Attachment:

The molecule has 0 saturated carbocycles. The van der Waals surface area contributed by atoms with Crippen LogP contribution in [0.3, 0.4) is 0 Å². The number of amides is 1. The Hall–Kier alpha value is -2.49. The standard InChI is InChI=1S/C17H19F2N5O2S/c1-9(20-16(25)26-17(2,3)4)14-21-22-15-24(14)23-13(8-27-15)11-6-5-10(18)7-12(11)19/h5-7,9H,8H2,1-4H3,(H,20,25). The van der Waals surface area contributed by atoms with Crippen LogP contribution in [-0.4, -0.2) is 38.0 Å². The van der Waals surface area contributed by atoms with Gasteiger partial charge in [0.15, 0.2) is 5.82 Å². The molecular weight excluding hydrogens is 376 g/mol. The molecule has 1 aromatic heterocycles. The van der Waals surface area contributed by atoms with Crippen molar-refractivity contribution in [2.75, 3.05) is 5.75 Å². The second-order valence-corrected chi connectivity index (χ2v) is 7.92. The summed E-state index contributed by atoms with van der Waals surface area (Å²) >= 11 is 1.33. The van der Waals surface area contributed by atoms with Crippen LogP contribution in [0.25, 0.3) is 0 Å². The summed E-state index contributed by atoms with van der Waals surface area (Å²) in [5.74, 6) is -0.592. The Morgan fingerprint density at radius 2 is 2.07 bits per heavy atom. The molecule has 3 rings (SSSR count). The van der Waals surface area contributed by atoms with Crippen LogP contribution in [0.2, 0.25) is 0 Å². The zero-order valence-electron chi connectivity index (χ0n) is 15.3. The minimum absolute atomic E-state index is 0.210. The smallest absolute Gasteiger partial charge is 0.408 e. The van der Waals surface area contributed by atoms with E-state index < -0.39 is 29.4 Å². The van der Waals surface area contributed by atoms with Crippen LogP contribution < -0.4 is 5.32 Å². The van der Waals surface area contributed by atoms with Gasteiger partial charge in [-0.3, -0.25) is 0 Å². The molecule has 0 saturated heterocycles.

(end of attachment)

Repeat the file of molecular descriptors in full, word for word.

The molecule has 0 saturated carbocycles. The van der Waals surface area contributed by atoms with Crippen LogP contribution in [0.3, 0.4) is 0 Å². The number of amides is 1. The Hall–Kier alpha value is -2.49. The standard InChI is InChI=1S/C17H19F2N5O2S/c1-9(20-16(25)26-17(2,3)4)14-21-22-15-24(14)23-13(8-27-15)11-6-5-10(18)7-12(11)19/h5-7,9H,8H2,1-4H3,(H,20,25). The van der Waals surface area contributed by atoms with Crippen LogP contribution in [-0.4, -0.2) is 38.0 Å². The van der Waals surface area contributed by atoms with Gasteiger partial charge in [0.15, 0.2) is 5.82 Å². The molecular weight excluding hydrogens is 376 g/mol. The molecule has 1 aromatic heterocycles. The van der Waals surface area contributed by atoms with Crippen molar-refractivity contribution in [2.75, 3.05) is 5.75 Å². The second-order valence-corrected chi connectivity index (χ2v) is 7.92. The summed E-state index contributed by atoms with van der Waals surface area (Å²) >= 11 is 1.33. The van der Waals surface area contributed by atoms with Crippen LogP contribution in [0.25, 0.3) is 0 Å². The summed E-state index contributed by atoms with van der Waals surface area (Å²) in [5.74, 6) is -0.592. The Morgan fingerprint density at radius 2 is 2.07 bits per heavy atom. The molecule has 3 rings (SSSR count). The van der Waals surface area contributed by atoms with Crippen LogP contribution in [0.2, 0.25) is 0 Å². The zero-order valence-electron chi connectivity index (χ0n) is 15.3. The minimum absolute atomic E-state index is 0.210. The smallest absolute Gasteiger partial charge is 0.408 e. The van der Waals surface area contributed by atoms with E-state index < -0.39 is 29.4 Å². The van der Waals surface area contributed by atoms with Crippen LogP contribution < -0.4 is 5.32 Å². The van der Waals surface area contributed by atoms with Gasteiger partial charge in [-0.3, -0.25) is 0 Å². The molecule has 0 saturated heterocycles.